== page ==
Sacrifice and Neighbor-Love
YES, FINE, you might still ask--but so what? Why should we worry about how we treat strangers who do not love us and whom we do not love? In particular, why should we care enough to sacrifice for them? Why should we be generous, or trusting, or even respectful?
The answer I have offered is that a sacrificial civility is a moral obligation. But very little in contemporary political theory teaches us much about the discipline of our desires for the sake of others. Conservatism teaches us to worship our property, liberalism teaches us to worship our rights. Both teach us to worship ourselves, but neither one teaches us to yield our own desires for the sake of others. So where do we go to learn the language of sacrifice? In a nation where both discourse and behavior are dominated by the political ethic of victory-at-any-cost and the market ethic of getting-mine, where do we learn to put aside our own desires and even needs for the sake of the larger good? By now, the answer should be obvious, even if controversial: We go to our churches, our synagogues, our mosques, and our temples. In short, we go to God.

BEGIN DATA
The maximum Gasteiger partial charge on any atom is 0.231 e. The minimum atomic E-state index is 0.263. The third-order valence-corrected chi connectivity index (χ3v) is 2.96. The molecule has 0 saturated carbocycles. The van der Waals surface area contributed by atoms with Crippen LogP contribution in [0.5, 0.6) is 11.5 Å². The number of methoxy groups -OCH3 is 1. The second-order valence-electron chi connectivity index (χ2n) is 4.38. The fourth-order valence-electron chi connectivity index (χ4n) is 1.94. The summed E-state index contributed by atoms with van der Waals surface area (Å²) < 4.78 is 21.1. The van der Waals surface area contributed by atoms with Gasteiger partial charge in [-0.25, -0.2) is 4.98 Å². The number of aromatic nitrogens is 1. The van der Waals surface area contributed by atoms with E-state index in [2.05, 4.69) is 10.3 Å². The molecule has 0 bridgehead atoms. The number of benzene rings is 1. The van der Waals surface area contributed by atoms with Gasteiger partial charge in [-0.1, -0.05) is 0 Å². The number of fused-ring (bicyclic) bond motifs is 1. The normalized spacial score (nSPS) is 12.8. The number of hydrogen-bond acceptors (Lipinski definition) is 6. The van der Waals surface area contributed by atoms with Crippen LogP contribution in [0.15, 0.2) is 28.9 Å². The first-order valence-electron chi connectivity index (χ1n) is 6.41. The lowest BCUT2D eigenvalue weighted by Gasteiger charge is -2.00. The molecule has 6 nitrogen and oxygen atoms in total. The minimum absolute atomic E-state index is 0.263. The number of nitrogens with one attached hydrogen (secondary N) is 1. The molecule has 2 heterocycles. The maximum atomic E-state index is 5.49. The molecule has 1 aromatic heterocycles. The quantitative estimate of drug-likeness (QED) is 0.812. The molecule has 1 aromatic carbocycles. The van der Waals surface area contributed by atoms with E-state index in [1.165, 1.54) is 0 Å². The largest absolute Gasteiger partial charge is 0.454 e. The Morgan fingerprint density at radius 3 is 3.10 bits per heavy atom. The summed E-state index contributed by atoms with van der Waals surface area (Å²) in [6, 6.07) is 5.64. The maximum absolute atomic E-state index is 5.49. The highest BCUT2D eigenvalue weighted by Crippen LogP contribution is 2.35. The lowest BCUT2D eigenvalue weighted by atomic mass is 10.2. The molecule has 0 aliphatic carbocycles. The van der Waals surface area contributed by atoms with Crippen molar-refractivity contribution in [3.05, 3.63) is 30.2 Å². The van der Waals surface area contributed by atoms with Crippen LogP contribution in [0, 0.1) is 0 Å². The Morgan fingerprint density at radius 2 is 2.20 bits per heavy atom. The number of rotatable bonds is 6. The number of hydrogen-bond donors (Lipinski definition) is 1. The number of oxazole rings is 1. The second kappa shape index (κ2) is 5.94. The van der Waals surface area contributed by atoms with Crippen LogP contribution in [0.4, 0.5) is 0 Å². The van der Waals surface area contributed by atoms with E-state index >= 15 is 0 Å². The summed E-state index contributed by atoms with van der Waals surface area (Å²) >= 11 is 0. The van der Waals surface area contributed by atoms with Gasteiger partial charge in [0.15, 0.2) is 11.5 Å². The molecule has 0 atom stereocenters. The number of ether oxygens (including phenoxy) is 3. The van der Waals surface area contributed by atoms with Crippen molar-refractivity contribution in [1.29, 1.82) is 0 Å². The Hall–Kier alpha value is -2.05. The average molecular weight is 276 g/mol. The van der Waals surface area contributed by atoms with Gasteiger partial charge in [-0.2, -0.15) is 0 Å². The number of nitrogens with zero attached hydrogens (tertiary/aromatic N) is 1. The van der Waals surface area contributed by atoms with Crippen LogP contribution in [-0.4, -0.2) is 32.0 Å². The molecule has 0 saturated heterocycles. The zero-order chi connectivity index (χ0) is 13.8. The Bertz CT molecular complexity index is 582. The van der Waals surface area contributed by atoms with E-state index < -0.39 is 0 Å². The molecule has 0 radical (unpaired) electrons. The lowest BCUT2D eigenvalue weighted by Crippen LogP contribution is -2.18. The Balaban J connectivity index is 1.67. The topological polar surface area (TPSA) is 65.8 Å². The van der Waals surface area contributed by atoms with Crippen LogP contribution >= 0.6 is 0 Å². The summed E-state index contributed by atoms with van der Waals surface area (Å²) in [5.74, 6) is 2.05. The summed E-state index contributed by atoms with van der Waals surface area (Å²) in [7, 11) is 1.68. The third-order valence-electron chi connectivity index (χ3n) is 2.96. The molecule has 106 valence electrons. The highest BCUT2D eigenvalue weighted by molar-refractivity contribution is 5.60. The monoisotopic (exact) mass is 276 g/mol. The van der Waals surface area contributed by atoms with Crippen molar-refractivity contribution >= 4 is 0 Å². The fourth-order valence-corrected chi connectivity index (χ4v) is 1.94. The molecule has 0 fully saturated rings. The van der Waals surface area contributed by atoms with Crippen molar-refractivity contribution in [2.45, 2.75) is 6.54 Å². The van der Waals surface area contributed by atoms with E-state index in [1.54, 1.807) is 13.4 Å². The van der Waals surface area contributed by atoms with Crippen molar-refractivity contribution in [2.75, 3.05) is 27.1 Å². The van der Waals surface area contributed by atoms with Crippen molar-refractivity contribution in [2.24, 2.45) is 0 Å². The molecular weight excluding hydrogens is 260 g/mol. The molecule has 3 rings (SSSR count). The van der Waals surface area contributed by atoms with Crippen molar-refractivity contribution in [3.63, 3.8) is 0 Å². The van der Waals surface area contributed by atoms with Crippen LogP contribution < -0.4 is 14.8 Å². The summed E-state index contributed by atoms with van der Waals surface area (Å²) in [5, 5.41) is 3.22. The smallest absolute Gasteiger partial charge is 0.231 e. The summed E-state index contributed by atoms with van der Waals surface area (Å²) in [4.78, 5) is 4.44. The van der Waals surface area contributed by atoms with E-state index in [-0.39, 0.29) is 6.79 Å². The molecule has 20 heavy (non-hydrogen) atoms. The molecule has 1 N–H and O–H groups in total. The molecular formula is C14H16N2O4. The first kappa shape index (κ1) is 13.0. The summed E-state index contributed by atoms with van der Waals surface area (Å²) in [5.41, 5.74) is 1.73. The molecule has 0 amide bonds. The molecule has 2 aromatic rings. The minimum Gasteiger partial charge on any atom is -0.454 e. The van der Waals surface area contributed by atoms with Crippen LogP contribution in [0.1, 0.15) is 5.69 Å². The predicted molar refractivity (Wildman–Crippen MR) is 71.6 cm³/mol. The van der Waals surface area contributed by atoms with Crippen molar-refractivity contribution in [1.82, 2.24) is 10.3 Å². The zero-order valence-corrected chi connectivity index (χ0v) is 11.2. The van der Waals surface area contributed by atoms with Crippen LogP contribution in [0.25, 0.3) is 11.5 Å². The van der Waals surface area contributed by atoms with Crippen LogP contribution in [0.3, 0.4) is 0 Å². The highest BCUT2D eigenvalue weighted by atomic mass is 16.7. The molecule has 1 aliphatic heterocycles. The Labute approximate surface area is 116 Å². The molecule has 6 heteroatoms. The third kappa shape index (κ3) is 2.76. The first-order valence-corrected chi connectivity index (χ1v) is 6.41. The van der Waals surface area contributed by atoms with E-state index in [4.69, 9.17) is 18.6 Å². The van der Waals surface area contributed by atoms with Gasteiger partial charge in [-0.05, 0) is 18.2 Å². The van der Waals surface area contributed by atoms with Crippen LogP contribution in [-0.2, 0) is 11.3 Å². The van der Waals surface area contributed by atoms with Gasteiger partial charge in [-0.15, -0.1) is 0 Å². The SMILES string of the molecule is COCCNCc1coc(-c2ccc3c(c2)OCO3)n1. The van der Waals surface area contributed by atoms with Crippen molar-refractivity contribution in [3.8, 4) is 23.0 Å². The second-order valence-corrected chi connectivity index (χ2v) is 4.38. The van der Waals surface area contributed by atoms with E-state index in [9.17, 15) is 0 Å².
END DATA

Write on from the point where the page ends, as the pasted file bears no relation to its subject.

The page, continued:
Just before her death in March of 1815, a Mrs. Martha Williams of Providence, Rhode Island, asked that at her funeral the minister